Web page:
Terms in this set (197)
Maslow's Hierarchy of Needs are as follows, starting from the bottom: physiological, safety, love and belonging, esteem, and self-actualization.
Physiology means breath, food, water, sex, homeostasis, excretion, sleep. Safety means security of body, employment, resources, morality, family health, property.
Love and belonging means friendship, family, sexual intimacy. Esteem means self-esteem, confidence, achievement, respect of others, respect by others.
Self-actualization means morality, creativity, spontaneity, problem solving, lack of prejudice, acceptance of facts.
Carl Rogers is best known for unconditional positive regard.
Alfred Adler was the first to break away from the Freud school of thought. He founded the Society for Individual Psychology. Adler's theory suggested that every person has a sense of inferiority.
Adler believed that people strive toward overcoming their insecurity by asserting superiority over others. This is referred to as striving for superiority.
Alfred Adler believed we had one basic goal, and that goal is to belong and feel significant.
Adler's theory is a humanistic theory. Adler also stressed the need to understand individuals within their social context.
Jay Haley helped develop Strategic Family Therapy. He was also apart of the Bateson Project, where he helped to write one of the most influential pieces of literature on family therapy.
Jay Haley pioneered family therapy, and emphasized the role of the family unit in therapy. He focused on the family in therapy not just on individuals. Haley was also critical in the founding of brief therapy and strategic therapy.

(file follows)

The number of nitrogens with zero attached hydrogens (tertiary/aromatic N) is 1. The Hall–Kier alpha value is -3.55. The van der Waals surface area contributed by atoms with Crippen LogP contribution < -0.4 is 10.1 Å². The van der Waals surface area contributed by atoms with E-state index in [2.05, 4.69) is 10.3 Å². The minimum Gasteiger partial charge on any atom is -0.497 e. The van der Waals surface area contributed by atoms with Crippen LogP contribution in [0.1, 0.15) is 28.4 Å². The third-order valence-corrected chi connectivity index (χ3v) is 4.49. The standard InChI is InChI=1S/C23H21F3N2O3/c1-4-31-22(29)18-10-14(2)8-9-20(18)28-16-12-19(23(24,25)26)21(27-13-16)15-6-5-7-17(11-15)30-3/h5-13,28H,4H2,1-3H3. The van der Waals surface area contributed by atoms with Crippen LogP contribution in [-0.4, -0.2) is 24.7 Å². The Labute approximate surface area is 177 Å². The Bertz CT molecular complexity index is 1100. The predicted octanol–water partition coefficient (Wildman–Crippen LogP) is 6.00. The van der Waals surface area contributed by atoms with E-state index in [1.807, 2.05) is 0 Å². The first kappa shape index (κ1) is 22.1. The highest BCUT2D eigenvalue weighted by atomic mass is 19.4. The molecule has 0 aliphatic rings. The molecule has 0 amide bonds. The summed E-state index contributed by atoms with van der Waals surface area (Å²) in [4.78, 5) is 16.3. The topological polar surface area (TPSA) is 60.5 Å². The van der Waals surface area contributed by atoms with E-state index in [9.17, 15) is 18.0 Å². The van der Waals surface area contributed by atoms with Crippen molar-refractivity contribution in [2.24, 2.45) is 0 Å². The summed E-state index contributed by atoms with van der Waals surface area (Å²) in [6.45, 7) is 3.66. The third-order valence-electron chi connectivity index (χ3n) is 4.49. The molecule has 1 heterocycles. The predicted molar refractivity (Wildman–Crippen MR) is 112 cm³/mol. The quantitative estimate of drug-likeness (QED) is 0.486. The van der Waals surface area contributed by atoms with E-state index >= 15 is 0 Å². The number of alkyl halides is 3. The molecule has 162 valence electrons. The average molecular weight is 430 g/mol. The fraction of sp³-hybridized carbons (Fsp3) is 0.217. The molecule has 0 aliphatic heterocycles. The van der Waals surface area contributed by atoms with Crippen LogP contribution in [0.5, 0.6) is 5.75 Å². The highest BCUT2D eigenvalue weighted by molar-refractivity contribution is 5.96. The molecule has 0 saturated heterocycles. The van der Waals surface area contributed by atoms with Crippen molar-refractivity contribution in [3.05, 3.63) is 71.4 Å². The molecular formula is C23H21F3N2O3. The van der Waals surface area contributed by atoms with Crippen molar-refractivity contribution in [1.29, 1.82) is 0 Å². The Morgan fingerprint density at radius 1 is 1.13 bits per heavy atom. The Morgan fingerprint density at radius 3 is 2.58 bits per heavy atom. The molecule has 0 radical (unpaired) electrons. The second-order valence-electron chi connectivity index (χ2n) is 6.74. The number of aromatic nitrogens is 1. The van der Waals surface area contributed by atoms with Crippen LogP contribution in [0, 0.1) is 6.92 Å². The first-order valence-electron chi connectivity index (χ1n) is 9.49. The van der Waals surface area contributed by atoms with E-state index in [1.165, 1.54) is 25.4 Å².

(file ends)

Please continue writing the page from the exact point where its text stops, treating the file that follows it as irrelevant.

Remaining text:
According to Piaget, a schema is a way of organizing information. Piaget emphasized the importance of schemas in cognitive development, and described how they were developed or acquired.
A schema can be defined as a set of linked mental representations of the world, which we use both to understand and to respond to situations. The assumption is that we store these mental representations and apply them when needed.
Piaget had four stages of child development. Those were sensorimotor, preoperational, concrete operational, and formal operational.
sensorimotor is between 0 and 2 years of age and the key feature is object performance Preoperational stage is between 2 and 7 years of age and the key feature is egocentrism. =
Concrete operational stage is between 7 and 11 years of age and the key feature is conservation. And the formal operational stage is greater than 11 years of age and the key feature is abstract thinking.
Mimesis is a critical and philosophical term that carries a wide range of meanings, which include imitation, representation, mimicry, imitatio, receptivity, nonsensuous similarity, the act of resembling, the act of expression, and the presentation of the self.
A baby is most vulnerable during the embryonic stage.
Iván Böszörményi-Nagy is the founder of contextual therapy.
The goal of contextual therapy is to help the family work through avoided emotional conflicts and to develop a sense of fairness among family members.